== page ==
Off-B'way Makes Way for Canada's Two Pianos

News   Off-B'way Makes Way for Canada's Two Pianos
 
I've never done anything like this before in my life," says Ben Sprecher about committing his Promenade Theatre to a show a good 10 months in advance. "David Mirvish invited me up to see it in Toronto, and I was blown away."

I've never done anything like this before in my life," says Ben Sprecher about committing his Promenade Theatre to a show a good 10 months in advance. "David Mirvish invited me up to see it in Toronto, and I was blown away."

Apparently so. On Oct. 30, 1997 -- after a week of previews -- Sprecher, Mirvish and William P. Miller will give 2 Pianos, 4 Hands its North American premiere there. Created and performed by a couple of Canadians -- Ted Dykstra and Richard Greenblatt (specifically for themselves)-- the unusual theatre piece is described as a musical entertainment about a lifelong obsession with 88 keys.

"It's kinda like Love Letters with pianos," Sprecher offers by way of an explanation. "I'll tell you what happens: On the stage are two grand pianos, and behind them is a beautiful red velour drape. Each of the men comes out from different sides in complete black tie and tails. They sit down. They proceed to play absolutely brilliant four-handed piano. Then, at one point in the concert, there is a lighting change -- and one guy becomes a 6 year-old and the other guy becomes his piano teacher. Throughout the course of the play, they change roles, and we learn about these two guys as they grow up.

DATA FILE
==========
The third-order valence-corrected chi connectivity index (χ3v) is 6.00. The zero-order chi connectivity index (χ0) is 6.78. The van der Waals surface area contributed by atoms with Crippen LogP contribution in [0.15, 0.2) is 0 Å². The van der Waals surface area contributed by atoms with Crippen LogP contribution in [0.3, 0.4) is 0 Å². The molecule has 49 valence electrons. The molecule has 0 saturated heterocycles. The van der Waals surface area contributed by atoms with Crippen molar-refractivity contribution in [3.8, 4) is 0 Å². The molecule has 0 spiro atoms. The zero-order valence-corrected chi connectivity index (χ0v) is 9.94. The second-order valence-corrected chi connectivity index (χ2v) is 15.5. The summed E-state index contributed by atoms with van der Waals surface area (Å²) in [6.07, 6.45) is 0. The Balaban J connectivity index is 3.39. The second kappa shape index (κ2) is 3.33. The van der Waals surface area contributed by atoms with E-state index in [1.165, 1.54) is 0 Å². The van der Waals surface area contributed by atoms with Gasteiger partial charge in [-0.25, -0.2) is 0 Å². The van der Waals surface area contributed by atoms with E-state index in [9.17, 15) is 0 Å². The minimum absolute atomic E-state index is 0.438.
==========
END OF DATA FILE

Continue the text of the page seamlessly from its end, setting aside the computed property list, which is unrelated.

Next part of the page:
"Dysktra and Greenblatt are basically musical theatre performers who happen to be brilliant concert pianists. This is, like, their life. At the end of the pl ay, we see these two 35-year-old guys sitting around a piano, hanging out, listening to Vladimir Horowitz play a brilliant piano concerto -- then, one guys says to the other guy, 'Jeez, how does he do that?' At that moment, you realize what this is really about is two guys who didn't make it as concert pianists, but, in the process of getting there they fell in love with the music."

The two-act play is a crazy quilt of memories that all budding and emerging pianists harbor: Eccentric teachers, piano exams, Kiwanis competitions, parental negotiations and the love/hate of practicing. It premiered at Toronto's Tarragon Theatre in March 1996 to a generally enthusiastic critical reception -- and has been touring Canada ever since. Dykstra graduated from the National Theatre School in 1984 and went on to play title roles in Amadeus and Hamlet at Theatre Calgary. Greenblatt appeared in The Great Hunger and The Night Thoreau Spent In Jail at the Globe. The show is designed by Steve Lucas, who has worked with Robert LePage and Tarragon Theatre Center. Andy McKim serves as dramaturg.

2 Pianos, 4 Hands, developed at Tarragon, will play at Saskatchewan's Globe Theatre March 13-March 26, with an opening set for March 14. For tickets to that engagement call (306) 525-6400.

-- By Harry Haun and David Lefkowitz

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